Mark Lewis Jones – Interview

Mark Lewis Jones

It’s quite a weird experience interviewing Mark, especially having just recently watched his role in Game of Thrones as Shagga. What you expect is a rather intimidating wild gruff voice, but what you actually get is a remarkably well spoken gentleman. It’s only after you think back to his roles such as Capt Jonathan Bell in the hit series Soldier Soldier, that it dawns on you that it really shouldn’t be surprising at all. We were met with a smile as we approached Mark and he very kindly agreed to do an interview with us.

Game of Thrones, fantastic role, how did you get it, and where were you when the got confirmation of the role?

I got the role through the usual route, I went to lots of meetings! Game of Thrones was a huge casting for them in London and I went up for a couple of other roles first and eventually I got offered “Shagga”. I think I was at home when I got the offer from my agent and I was then sent over to Belfast to shoot it.

The accent for Shagga, where did you derive that from?

Well, I think they originally wanted a very sort of gruff voice of somebody who would be living in a forest environment, in one of the scenes, the one with Peter, he had quite a lot to say so we toned it down a bit in order to make it understandable. The voice had to match the look, it had to be reflective of a man who lived a wild life in the forest.

And what was it like working alongside the likes of Peter Dinklage?

Oh it was fantastic, I mean it was a pleasure to work with Peter and Charles (Dance), and the other actors in the series It was a great experience, but it was the first series, the pilot almost, so no-one knew how popular and successful it was going to become. And Peter is a really smashing chap, very easy to work with as is Charles Dance.

How did you get from being a stage actor to doing Game of Thrones?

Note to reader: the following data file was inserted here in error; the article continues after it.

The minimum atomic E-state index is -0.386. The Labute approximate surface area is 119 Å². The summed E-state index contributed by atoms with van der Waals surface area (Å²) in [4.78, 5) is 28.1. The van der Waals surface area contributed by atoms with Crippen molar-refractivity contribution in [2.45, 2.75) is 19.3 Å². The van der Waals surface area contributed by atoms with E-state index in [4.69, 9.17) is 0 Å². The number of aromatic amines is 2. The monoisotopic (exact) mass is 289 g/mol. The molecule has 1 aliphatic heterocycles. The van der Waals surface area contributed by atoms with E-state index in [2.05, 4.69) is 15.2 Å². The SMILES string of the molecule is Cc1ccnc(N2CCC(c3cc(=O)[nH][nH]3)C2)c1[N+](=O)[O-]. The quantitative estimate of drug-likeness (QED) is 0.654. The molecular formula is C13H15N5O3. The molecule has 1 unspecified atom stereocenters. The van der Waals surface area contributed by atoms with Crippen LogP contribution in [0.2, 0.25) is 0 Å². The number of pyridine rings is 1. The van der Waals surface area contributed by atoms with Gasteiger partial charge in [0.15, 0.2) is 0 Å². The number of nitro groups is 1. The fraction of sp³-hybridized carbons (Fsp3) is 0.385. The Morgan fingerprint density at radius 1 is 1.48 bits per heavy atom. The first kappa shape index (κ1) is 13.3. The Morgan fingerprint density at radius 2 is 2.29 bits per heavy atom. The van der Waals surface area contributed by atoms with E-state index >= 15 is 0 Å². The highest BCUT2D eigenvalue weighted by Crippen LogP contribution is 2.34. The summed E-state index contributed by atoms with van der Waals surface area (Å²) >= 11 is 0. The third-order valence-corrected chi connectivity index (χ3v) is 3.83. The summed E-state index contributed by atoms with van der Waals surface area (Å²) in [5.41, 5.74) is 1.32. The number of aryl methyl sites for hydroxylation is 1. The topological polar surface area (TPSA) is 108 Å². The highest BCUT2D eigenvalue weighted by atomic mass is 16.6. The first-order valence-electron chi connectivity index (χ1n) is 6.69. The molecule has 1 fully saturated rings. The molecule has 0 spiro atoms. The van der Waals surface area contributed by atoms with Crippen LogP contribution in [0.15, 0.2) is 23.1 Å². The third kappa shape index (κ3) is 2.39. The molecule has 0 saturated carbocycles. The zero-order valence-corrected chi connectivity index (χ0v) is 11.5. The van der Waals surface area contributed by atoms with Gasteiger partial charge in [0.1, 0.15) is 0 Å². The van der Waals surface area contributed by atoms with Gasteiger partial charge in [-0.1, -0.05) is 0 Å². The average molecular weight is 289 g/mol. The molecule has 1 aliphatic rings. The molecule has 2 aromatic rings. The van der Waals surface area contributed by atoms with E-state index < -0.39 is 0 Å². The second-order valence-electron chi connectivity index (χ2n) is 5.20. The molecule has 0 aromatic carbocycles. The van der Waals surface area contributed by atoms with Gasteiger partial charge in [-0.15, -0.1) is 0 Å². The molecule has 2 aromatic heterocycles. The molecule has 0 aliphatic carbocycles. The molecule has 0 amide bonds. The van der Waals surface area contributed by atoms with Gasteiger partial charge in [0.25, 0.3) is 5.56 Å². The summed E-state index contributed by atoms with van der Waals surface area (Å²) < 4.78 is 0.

Well, most of my earlier work as you say was stage, I did a lot of stage and then roundabout late nineties I started to do more television. I did a series called “The Bench” for BBC Wales and that kind of kick started a lot of television, and then I did nothing but television (laughs) for about nine years. And in the last twelve or thirteen years I’ve only been on stage twice.

Do you miss being on stage?

The play I’ve just done, “Privates on Parade”, part of the Michael Grandage season, it was wonderful to be on stage again, and it was something that was such fun to do, but I do love filming. They’re both very different but the intentions are still the same, you just have to repeat every night for stage work. One of the appeals of television and film is doing it once and never doing it again.

Do you approach those types of work differently?

Well, apart from the obvious, with the obvious being that on stage you have to project far more and repeat it, whereas you nail it once hopefully on TV or Film, and that’s it done, you move onto the next bit. And of course in TV and film, it’s not chronological mainly so you’re doing scenes sometimes from the end of the film, or the end of the piece right at the beginning f the shoot.

Is it weird doing that?

Well, you kind of get used to it. You have to slot in.

Stage work, it seems a lot of British actors, along with Australian / Kiwi actors are filling a very large number of roles (Chris Hemsworth, Benedict Cumberbatch, Karl Urban and so on) in Hollywood films at the moment.

Yes, it does seem that way doesn’t it. Well, there’s a lot of talent out there and they are doing extremely well. Some friends of mine are out there and they’re doing fantastic work, and as long as people are maintaining that standard, it’s great.

Do you think that’s down the stage work with the RSC and Lamda etc?

I certainly think there’s a heritage in this country isn’t there, that goes back a long time, and I think we’ve all benefited from that. People’s experiences are passed down through generations.

Our 4 minutes are up, thank you very much for your time Mark!

Not at all, thank you!

Once again a big thank to Jess, Kevin, Gemma and Zoe of the Showmaster’s crew for helping us to arrange the interview with Mark during a very busy London Film and Comic Con, and a special thank you also to the people who were patiently waiting behind us!


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